Leicester owner ‘trusted the safety' of helicopter which crashed, says son

An archive image of the helicopter which crashed (Mike Egerton/PA)
Neil Lancefield, PA Transport Correspondent

Leicester owner Vichai Srivaddhanaprabha, who was killed in a 2018 helicopter crash, would “never have risked his life in this machine” if he knew safety processes had not been taking place, according to his son.

Mr Vichai and four others died when the Leonardo AW169 plummeted to the ground outside the club’s King Power Stadium on October 27, 2018, shortly after taking off from the pitch.

A report by the Air Accidents Investigation Branch (AAIB) stated that the crash was caused by the pilot’s pedals becoming disconnected from the tail rotor as a component – a bearing – seized amid a build-up of pressure.

Investigators listed a series of contributory factors, such as Italian company Leonardo failing to share test flight results with the bearing manufacturer to confirm the type chosen was suitable for use in the aircraft.

Leicester helicopter crash tribute
Leicester fans took part in a memorial walk in honour of Vichai Srivaddhanaprabha and four others who died in the crash (Aaron Chown/PA)

Leonardo also did not require routine inspections of bearings to confirm they were in the condition expected against their original design.

The AAIB stressed that Leonardo did not need to take either of those actions under “regulatory requirements and guidance”.

Mr Vichai’s son, Aiyawatt Srivaddhanaprabha, who became Leicester chairman after his father’s death, said: “I am deeply saddened by the course of events.

“Almost five years after my father’s passing, this report provides concerning evidence against Leonardo.

“My father trusted that he had bought a safe helicopter from a world-renowned manufacturer.

Statue at Leicester City
A statue of Vichai Srivaddhanaprabha was unveiled outside the King Power Stadium last year (Nick Potts/PA)

“Had he known what we know now he would never have risked his life in this machine.

“The pain this causes me and my family is immeasurable and, as a family, we continue to struggle every day with our grief at the loss of my father.

“He was a great inspiration to me personally and we all loved him very much.”

A Leonardo spokeswoman said: “The AAIB has not directed any recommended actions to Leonardo.

“The AAIB final report rightly concludes that Leonardo complied with all regulatory requirements in both the design and manufacture of the AW169.”

Leicester helicopter crash
Vichai Srivaddhanaprabha was one of five people killed in the October 2018 crash (Adam Davy/PA)

The other people killed in the crash were Leicester employees Nursara Suknamai and Kaveporn Punpare, pilot Eric Swaffer and his partner Izabela Roza Lechowicz, who was also a professional pilot.

The AAIB’s 209-page report ruled out pilot error as a possible cause.

Litigation firm Stewarts said it has been retained by the families of Mr Vichai, Mr Swaffer and Ms Lechowicz.

Mr Vichai’s family are “considering their legal recourse against Leonardo” and “litigation has already been commenced in Italy” on behalf of the families of Mr Swaffer and Ms Lechowicz, it added.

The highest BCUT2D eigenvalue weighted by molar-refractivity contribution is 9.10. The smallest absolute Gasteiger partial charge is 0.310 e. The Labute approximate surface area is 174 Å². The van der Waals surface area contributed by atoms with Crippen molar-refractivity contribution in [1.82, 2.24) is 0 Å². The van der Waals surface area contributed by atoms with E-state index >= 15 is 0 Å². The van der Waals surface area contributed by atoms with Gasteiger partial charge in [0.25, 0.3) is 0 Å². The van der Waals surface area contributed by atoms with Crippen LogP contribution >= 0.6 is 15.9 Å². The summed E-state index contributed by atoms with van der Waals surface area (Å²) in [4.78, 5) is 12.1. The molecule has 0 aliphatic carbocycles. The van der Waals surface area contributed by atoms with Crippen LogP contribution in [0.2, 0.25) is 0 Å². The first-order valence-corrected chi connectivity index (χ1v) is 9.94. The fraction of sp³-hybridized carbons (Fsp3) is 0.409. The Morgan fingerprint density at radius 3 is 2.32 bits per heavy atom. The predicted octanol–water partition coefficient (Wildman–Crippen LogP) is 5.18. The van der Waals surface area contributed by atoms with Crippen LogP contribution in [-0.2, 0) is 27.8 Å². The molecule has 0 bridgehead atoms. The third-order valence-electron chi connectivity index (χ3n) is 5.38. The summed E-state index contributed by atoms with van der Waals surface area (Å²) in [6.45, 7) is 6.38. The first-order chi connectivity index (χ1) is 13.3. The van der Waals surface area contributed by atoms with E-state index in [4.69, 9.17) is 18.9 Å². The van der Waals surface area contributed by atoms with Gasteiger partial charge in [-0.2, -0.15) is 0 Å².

Peter Neenan, a partner at Stewarts, described the report as “a frightening tale of missed opportunities” and claimed the crash was “an accident waiting to happen”.

Leicester helicopter crash
Young fans paying their respects at the King Power Stadium in the aftermath of the crash (Nigel French/PA)

Mr Swaffer’s mother, Deborah Sutton, said: “This, of course, is every mother’s worst nightmare and time is not healing.

“Eric and Izabela were an inseparable couple, devoted to each other and to their flying.

“Without them, there is an enormous hole in our lives. I think of them daily and miss them more than I can say.”

Ms Lechowicz’s sister, Kate Lechowicz, said: “My sister and Eric were such bright lights in my life, we shared many adventures, but they had so many more plans and dreams to accomplish.

“The outreach from friends across the aviation industry showed how they were respected, but the comments showed they were also well loved.

“Having recently bought their dream home, they were embarking on a new chapter in their lives – and were putting more time into animal welfare and other causes close to their hearts.”

In a statement issued on Wednesday morning, Foxes chief executive Susan Whelan said: “We commend the extensive and detailed body of work undertaken by the Air Accidents Investigation Branch and welcome the publication of its report, in the hope it will contribute positively to the continued development of future aviation standards and safety.

“The tragic events of 27 October, 2018, will forever be etched into the memory of the Leicester City family. It was a night we experienced the devastating loss of our beloved chairman, friends, colleagues, and family members.

“Yet, in our grief, a sense of unity and strength was forged. The extraordinary support and kindness that was extended to those affected, by communities across Leicestershire, football and the wider world will never be forgotten.

“As we near the fifth anniversary of the accident, the families and loved ones of Khun Vichai, Kaveporn, Nusara, Eric and Izabela remain always in our thoughts, as those we lost remain always in our hearts.”